For all you professional writers who struggle with managing mountains of information at work—whether you write technical manuals, marketing literature, training materials, service guides, online help, or what have you—the new edition of Ann Rockley’s classic book, Managing Enterprise Content: A Unified Content Strategy, coauthored with Charles Cooper, calls to you.
The illustrations alone make this second edition worth picking up (especially if your boss springs for it). For example, one glance at the beer-can-chicken recipe as it appears in a printed book, on an eReader display, on a nice big monitor, and on a smartphone—and suddenly the abstract discussions of “information modeling” make sense.
The case studies sprinkled throughout this edition also bring the realities of content management to life, most tellingly the last study: the “lesson in failure” due to “lack of ongoing oversight.” Short-term budgeters, beware! (In this case, three years is a short term.)
Rockley and Cooper, along with the many folks who contributed to this book, did an impressively thorough job covering all aspects of content management. Some sentences leave me wishing that the book had gone through another round of editing. (“Structured writing is the way elements in a component are written.” Huh?) But the book’s overall value compensates for its occasional lack of clarity. This book represents a bright light of encouragement and insight for anyone with the courage to follow its authors into content management’s daunting new world.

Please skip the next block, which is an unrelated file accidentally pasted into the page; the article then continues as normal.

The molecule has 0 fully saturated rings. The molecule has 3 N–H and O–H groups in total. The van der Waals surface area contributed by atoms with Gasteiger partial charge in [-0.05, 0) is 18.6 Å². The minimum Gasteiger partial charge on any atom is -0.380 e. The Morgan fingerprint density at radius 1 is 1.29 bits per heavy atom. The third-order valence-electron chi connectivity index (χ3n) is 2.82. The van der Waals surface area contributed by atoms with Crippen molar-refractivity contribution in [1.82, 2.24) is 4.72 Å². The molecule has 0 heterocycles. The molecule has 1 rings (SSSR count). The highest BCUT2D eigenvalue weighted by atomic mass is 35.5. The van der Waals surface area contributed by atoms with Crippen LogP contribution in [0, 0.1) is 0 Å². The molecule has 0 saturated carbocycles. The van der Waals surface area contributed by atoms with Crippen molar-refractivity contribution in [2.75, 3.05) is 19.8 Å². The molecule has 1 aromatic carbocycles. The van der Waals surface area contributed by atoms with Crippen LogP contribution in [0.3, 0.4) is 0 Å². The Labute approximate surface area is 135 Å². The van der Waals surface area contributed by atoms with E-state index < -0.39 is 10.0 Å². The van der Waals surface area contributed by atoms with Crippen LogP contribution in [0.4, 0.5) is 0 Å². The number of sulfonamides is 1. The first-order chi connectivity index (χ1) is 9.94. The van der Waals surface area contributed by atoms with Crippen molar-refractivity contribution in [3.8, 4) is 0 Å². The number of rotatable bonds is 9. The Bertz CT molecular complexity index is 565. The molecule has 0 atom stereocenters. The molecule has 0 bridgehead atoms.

Updated May 11, 2012
Are you reading this on a Droid? On an iPhone? On some other diminutive device being introduced even as I write this? Knowing that you could be gives me pause. The smartphone has become a primary reading device. So, unless you write nothing but lost-cat posters destined for telephone poles, or other print pieces that no one will ever upload to the Web, you have little choice but to join me in grappling with this question: what must writers do differently to accommodate the small screen?
The answer, I believe, is … nothing.
When a piece I’m writing needs a little more … something, I call to mind these three powerful words: explore and heighten. I owe this incantation to playwright Alan Gross, who practically chanted it during a workshop that I attended one summer during my college years. Whatever I’m writing, this phrase invariably nudges the content that oh-so-helpful extra bit further.
For example, while working on a project for Nike, I find out that my desk phone is made of material from recycled NFL helmets. Too perfect. Got to tell friends about this. I draft a message:
Check it out—my Nike phone is made of old football helmets.
Then those magic words come to me as if the playwright himself is whispering them in my ear. Explore and heighten.